Developing Relationships

How to Boost Your Photography by Developing Relationships

Developing Relationships is a Great Way to Boost Your Photography Skills

Photography doesn't have to be a lonely experience. Developing relationships is one of the soft skills in photography that most people never mention, but it may impact your results more than you know.

Technical skills and creativity are necessary and wonderful. Making your ideas come to life often requires a bit of help. Here are a few examples where developing relationships can help your photography:

  • Getting access to a location
  • Working with a model
  • Collaborating with a hair & makeup artist
  • Getting help from a food stylist
  • Working with a production designer
  • Dealing with agencies
  • Portrait session with photography assistants
  • Including a second shooter at a wedding
  • Working with caterers, florist, venues and other professionals serving a wedding or event

Photographers generally don't produce their best work in total isolation. We need partners as much as they need us.

Types of Relationships to Develop

Developing relationships to serve your genre of photography is important, but there are a few common examples for all of us.

Networking with Fellow Photographers

It's always a good idea to know other photographers, both within your genre and in other fields. That's because every photographer will see things in a slightly different way. If you put a bunch of photographers in front of the same subject, you'll be surprised at the variety of results they capture.

Just having different perspectives is valuable. It's a great way to grow your creative toolkit.

Creative alternatives are only one advantage. You can also learn technical skills from other photographers. Keeping networked may offer you opportunities that you may otherwise miss.

As a result of meeting and staying in touch with photographers, both in my area and elsewhere:

  • I received invitations to events to work as media
  • Extended my network by meeting other models, photographers, make up artists, studio owners and more
  • Earned a job working as a technical editor on a photography book
  • Trying gear before buying it
  • Learning new technical skills
  • Making new friends

By developing relationships with other photographers, I raised my own level of skill and creativity while making new friends. That not only helps be become a better photographer, but also a better and happier person.

Networking with Industry Professionals

There is much more to photography than dealing with other photographers. In most genres, the people who can help you the most aren't photographers, but they're related to your genre in another way.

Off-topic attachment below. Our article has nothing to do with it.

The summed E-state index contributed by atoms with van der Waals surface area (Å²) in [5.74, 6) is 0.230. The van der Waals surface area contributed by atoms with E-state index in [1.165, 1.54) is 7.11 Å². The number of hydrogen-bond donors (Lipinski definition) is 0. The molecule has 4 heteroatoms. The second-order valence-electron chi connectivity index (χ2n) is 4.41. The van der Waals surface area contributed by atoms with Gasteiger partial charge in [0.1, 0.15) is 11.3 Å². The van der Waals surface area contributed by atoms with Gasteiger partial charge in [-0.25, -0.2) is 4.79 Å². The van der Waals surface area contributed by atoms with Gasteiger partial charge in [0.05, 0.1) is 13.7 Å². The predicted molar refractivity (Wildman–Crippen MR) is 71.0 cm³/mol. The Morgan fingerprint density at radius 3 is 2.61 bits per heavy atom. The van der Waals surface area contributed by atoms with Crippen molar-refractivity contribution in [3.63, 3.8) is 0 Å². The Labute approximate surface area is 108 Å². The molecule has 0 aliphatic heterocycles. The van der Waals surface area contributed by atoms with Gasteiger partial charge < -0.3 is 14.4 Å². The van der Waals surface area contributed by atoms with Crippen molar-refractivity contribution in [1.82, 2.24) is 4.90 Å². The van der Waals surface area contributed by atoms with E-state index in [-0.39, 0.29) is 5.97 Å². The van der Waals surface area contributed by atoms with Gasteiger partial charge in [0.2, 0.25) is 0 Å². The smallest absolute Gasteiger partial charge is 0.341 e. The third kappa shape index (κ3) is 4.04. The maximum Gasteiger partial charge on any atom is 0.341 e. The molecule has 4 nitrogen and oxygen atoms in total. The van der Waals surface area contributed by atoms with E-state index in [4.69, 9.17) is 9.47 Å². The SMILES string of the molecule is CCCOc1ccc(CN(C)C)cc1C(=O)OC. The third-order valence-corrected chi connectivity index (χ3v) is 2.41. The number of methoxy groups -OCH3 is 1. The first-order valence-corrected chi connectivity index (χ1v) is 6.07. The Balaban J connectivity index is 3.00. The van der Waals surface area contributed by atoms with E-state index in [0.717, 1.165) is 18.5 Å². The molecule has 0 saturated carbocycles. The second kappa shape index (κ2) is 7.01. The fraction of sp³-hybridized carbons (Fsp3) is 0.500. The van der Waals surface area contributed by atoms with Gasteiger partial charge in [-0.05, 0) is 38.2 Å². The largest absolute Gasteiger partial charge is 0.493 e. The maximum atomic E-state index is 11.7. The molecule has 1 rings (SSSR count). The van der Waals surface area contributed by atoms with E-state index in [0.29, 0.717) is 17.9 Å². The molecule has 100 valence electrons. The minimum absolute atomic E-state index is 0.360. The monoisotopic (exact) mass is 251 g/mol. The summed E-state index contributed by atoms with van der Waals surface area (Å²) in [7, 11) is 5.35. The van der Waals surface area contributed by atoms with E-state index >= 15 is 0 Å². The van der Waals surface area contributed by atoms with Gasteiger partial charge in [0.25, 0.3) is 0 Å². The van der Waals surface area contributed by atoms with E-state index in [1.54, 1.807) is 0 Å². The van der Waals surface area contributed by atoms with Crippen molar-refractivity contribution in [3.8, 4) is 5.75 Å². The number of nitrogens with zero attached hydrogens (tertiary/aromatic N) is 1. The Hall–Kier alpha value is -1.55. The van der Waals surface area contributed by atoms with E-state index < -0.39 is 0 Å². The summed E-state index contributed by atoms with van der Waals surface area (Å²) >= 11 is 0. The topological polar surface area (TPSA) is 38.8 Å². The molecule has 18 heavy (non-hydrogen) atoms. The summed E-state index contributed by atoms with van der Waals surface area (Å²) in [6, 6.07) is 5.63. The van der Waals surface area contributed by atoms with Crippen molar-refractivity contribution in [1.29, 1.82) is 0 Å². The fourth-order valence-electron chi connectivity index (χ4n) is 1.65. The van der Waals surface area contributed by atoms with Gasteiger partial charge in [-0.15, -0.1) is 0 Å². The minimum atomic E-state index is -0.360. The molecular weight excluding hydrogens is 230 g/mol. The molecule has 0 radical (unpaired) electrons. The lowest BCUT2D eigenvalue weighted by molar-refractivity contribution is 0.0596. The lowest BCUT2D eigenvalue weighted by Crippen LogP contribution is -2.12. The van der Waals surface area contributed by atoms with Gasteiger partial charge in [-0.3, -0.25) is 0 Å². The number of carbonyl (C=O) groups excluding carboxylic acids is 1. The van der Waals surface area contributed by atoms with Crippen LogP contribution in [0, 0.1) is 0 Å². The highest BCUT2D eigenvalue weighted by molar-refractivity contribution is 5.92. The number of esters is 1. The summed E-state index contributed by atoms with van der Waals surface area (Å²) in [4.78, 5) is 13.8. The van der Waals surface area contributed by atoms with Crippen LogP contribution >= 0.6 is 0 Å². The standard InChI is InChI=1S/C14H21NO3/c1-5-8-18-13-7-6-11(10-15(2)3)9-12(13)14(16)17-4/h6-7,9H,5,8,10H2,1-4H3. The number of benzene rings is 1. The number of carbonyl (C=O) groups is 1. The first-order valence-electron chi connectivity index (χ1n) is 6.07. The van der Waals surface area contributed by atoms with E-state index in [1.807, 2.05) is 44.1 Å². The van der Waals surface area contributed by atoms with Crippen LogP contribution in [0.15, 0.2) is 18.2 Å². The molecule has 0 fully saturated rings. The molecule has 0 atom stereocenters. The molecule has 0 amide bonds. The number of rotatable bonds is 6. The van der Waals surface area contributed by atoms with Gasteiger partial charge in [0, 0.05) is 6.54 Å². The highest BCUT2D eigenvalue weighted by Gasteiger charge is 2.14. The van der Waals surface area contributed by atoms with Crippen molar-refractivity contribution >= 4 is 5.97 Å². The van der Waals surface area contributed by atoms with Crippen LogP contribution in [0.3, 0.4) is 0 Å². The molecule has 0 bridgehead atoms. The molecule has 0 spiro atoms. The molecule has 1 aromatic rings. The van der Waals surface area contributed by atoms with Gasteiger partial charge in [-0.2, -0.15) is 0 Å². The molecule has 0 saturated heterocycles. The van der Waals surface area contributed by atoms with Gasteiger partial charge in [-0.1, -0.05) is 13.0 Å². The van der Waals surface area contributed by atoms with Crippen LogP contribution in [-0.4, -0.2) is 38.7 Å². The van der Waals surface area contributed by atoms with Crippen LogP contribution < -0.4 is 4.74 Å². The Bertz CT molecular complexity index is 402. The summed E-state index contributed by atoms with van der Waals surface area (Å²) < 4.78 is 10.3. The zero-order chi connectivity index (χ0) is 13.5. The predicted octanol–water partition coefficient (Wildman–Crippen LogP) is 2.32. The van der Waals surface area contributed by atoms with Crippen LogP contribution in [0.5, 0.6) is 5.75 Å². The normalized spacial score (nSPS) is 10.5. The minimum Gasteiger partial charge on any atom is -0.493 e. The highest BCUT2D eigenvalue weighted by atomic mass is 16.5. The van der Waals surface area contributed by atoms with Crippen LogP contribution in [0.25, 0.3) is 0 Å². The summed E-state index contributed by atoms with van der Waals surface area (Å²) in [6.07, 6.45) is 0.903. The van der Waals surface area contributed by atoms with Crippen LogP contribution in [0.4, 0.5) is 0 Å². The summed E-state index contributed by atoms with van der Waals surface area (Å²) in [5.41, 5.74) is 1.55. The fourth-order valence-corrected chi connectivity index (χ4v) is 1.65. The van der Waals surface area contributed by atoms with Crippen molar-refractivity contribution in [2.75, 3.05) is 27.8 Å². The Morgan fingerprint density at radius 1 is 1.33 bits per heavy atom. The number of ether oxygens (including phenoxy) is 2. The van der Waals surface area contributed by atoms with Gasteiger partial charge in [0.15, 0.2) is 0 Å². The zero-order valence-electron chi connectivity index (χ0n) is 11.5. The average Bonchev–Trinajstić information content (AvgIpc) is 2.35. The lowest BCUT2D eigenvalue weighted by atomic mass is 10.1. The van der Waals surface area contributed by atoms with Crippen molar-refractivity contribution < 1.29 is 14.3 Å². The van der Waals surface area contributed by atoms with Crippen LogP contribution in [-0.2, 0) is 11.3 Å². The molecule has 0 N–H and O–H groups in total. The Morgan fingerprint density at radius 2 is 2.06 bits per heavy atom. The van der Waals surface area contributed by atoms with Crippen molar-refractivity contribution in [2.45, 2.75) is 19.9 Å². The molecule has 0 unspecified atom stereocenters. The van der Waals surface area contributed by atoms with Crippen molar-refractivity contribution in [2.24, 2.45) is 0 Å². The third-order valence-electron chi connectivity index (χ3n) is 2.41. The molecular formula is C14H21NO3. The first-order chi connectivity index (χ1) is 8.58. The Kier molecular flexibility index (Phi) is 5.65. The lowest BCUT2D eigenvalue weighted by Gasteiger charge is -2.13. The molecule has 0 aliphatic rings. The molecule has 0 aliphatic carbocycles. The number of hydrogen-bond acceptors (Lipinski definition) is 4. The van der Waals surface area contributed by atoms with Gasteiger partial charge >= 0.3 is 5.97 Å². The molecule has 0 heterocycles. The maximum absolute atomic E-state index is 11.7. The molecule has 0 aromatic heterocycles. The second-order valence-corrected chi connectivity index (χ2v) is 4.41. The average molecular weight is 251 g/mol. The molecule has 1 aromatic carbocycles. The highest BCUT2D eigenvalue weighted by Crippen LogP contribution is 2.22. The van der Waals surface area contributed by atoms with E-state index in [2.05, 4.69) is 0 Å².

• Food stylists create beautiful displays for you to photograph
  • Wardrobe stylists create the look for your fashion photography
  • Hair and Makeup Artists enhance the natural beauty of your subject
  • Wedding planners, Florists and Venue Operators can help grow your wedding photography business
  • Don't forget your clients. Referrals are the best source of new business
  • People who own interesting locations can provide access
  • Public Relations professionals can invite you or grant access to interesting or newsworthy events

You Have to Start Developing Relationships Somewhere

By now, it ought to be clear that you can raise your skills and take much better photographs as a result of developing relationships. That's how you find interesting places and get access, work with other talented creative folks, and learn of new opportunities.

Where do you start, though?

I started where I found other photographers. For some, that means joining a camera club. You can find photography related groups online. In Orlando, we have various groups who host meet & greet events for photographers, models and makeup artists.

You can meet photographers in training workshops, either locally or as large events like Photoshop World.

Sometimes you need to make a cold call to start your relationship with a stranger. When I wanted access to some locations in Las Vegas, I contacted the PR department of MGM Resorts and made my request. I had samples of previous work in public areas of their resorts and we worked out an agreement.

I did something similar with my Congressman when I wanted photos of the U.S. Capitol building. Actually, I was surprised by the result of a private tour to photograph areas beyond access of folks who take the standard tour.

The Secret of Developing Relationships

While I'd love to tell you that every request I've made had instant success, that's not the case. Sometimes the answer is “no.” Don't take it personally. The reasons could vary from scheduling conflicts to a lack of authority to grant your request.

When you come across someone who could grant your request, you need to do everything you can to help them say “yes.” There are a few things you can do to improve your odds of getting approved.

  • Be nice. Nobody wants to help someone unpleasant
  • Give something. It's easy to say no. Offer something to help them
  • Be useful. Maybe they have a use for your photography or services
  • Be good at what you do. Nobody wants to open their doors for someone who can't take a decent photo